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I'm using windows authentication in a mvc 3 app, and I want to only some groups of my active directory to access this app. I'm not using [Authorize] attribute in my controllers, just my web.config configuration.

This is how I setup my web.config:

    <authentication mode="Windows" />
    <allow roles="EUsers" />
        <deny users="*" />
    <validation validateIntegratedModeConfiguration="false" />
    <modules runAllManagedModulesForAllRequests="true" />
            <add accessType="Allow" roles="EUsers" />
            <add accessType="Deny" users="*" />

I also enabled Windows Authentication and ASP.NET Impersation on my IIS Authorize section. I'm trying to access the app with my user (and I'm a member of EUsers), but it's always prompting for my user and password. Did I forget something? Am I doing something wrong?

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2 Answers 2

I'm not using [Authorize] attribute in my controllers, just my web.config configuration.

That simply is wrong. In ASp.NET MVC application you should not use web.config to control authorization. You should use the [Authorize] attribute. So:

[Authorize(Roles = "EUsers")]
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There's no way to use web.config for that? –  Thiago Custodio Sep 24 '12 at 13:01
It's wrong to use web.config for that. You can use it but that's not the recommended approach to control authorization in an ASP.NET MVC application. –  Darin Dimitrov Sep 24 '12 at 13:01
I removed the authorization section and use the [Authorize(Roles = "EUsers")] in my controllers, but it's still not working. Do I need any aditional configuration? –  Thiago Custodio Sep 24 '12 at 13:27

I see in the comment section that it is still not working. I believe this may be a result of the "Deny" being explicitly assigned to users = "*" and the permission precedence rules

Here are some rules for resolving permissions conflicts:

"Deny" permissions generally take precedence over "allow" permissions. Permissions applied directly to an object (explicit permissions) take precedence over permissions inherited from a parent (for example from a group). Permissions inherited from near relatives take precedence over permissions inherited from distant predecessors. So permissions inherited from the object's parent folder take precedence over permissions inherited from the object's "grandparent" folder, and so on. Permissions from different user groups that are at the same level (in terms of being directly-set or inherited, and in terms of being "deny" or "allow") are cumulative. So if a user is a member of two groups, one of which has an "allow" permission of "Read" and the other has an "allow" of "Write", the user will have both read and write permission--depending on the other rules above, of course. Although Deny permissions generally take precedence over allow permissions, this is not always the case. An explicit "allow" permission can take precedence over an inherited "deny" permission.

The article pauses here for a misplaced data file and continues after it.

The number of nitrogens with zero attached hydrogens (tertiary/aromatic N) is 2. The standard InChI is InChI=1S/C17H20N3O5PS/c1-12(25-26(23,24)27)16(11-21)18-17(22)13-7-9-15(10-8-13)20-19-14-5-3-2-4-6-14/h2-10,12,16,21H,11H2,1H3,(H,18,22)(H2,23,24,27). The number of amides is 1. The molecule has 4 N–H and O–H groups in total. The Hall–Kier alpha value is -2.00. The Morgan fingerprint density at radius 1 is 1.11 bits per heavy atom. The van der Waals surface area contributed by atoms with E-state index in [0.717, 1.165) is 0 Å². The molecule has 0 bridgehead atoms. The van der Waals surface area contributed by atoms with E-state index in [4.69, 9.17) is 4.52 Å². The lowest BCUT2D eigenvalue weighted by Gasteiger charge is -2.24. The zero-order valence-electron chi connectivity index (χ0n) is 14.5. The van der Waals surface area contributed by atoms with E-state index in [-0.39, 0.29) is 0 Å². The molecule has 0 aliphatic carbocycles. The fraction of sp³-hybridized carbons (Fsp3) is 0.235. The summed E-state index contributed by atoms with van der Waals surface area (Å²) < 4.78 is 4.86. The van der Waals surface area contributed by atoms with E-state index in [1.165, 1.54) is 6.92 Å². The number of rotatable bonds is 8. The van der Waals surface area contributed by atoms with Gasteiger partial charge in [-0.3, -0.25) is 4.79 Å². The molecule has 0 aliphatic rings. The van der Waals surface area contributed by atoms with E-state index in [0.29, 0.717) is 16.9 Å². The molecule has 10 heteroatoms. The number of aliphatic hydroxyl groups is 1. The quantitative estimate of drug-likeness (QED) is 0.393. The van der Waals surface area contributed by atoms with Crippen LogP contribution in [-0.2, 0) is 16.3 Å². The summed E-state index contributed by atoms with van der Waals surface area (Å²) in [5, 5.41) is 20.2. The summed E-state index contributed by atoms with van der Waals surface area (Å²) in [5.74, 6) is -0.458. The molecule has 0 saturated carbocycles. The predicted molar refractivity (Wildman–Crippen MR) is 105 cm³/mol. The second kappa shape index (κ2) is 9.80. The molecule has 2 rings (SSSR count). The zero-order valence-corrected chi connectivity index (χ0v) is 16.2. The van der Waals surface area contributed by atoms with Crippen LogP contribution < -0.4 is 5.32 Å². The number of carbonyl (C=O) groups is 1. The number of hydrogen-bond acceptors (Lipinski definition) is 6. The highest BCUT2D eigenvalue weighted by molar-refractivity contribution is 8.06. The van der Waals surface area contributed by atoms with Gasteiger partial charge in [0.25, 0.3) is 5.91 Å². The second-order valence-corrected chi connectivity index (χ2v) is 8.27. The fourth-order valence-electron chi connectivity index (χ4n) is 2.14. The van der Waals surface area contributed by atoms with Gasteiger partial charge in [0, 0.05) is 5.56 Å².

The hierarchy of precedence for the permissions can be summarized as follows, with the higher precedence permissions listed at the top of the list:

  1. Explicit Deny
  2. Explicit Allow
  3. Inherited Deny
  4. Inherited Allow
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Do you know of a solution to solve the problem? How can we force the group to be an explicit allow? Or have the group take precendence over the deny? As far as I can reason you want to block all users (Deny *) and then allow a security group to access your site? –  markwilde Oct 7 '13 at 20:30
I believe that if a group is not explicitly allowed, they will not have access. The precedence rules the case where someone is a member of two groups, one which has been given access and one which has been denied access. This individual will be denied, but unless the user is a member of the group explicitly given access, they should not have access. I think the answer is to remove the <add accessType="Deny" users="*" /> line completely as this will prevent anyone from accessing. –  Thronk Oct 7 '13 at 20:44
Ah, I think I know what my mistake is. I was thinking of Adding the AD group to a USERS in stead of the ROLES. THen the user will be given implicit access and the deny(*) will take precedence. So my problem was a bit different. Thanks for your quick follow up! –  markwilde Oct 7 '13 at 21:24

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